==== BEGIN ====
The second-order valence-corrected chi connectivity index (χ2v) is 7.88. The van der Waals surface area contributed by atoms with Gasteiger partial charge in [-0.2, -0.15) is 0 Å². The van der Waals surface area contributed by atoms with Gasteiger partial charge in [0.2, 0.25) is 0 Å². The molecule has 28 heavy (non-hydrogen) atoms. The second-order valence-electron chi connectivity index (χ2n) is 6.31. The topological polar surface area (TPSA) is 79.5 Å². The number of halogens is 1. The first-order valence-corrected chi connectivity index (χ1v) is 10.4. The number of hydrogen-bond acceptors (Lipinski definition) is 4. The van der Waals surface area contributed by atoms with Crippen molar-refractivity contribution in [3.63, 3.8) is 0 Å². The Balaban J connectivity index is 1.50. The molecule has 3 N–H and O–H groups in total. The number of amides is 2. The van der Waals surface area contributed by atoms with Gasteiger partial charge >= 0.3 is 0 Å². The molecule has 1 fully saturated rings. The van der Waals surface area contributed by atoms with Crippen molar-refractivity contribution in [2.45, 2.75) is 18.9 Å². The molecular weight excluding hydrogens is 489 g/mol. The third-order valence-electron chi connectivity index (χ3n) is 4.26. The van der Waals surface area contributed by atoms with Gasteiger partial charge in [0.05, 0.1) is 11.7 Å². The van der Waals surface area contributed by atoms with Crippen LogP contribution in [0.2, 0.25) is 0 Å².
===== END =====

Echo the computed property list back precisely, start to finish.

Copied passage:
The second-order valence-corrected chi connectivity index (χ2v) is 7.88. The van der Waals surface area contributed by atoms with Gasteiger partial charge in [-0.2, -0.15) is 0 Å². The van der Waals surface area contributed by atoms with Gasteiger partial charge in [0.2, 0.25) is 0 Å². The molecule has 28 heavy (non-hydrogen) atoms. The second-order valence-electron chi connectivity index (χ2n) is 6.31. The topological polar surface area (TPSA) is 79.5 Å². The number of halogens is 1. The first-order valence-corrected chi connectivity index (χ1v) is 10.4. The number of hydrogen-bond acceptors (Lipinski definition) is 4. The van der Waals surface area contributed by atoms with Crippen molar-refractivity contribution in [3.63, 3.8) is 0 Å². The Balaban J connectivity index is 1.50. The molecule has 3 N–H and O–H groups in total. The number of amides is 2. The van der Waals surface area contributed by atoms with Gasteiger partial charge >= 0.3 is 0 Å². The molecule has 1 fully saturated rings. The van der Waals surface area contributed by atoms with Crippen molar-refractivity contribution in [2.45, 2.75) is 18.9 Å². The molecular weight excluding hydrogens is 489 g/mol. The third-order valence-electron chi connectivity index (χ3n) is 4.26. The van der Waals surface area contributed by atoms with Gasteiger partial charge in [0.05, 0.1) is 11.7 Å². The van der Waals surface area contributed by atoms with Crippen LogP contribution in [0.2, 0.25) is 0 Å².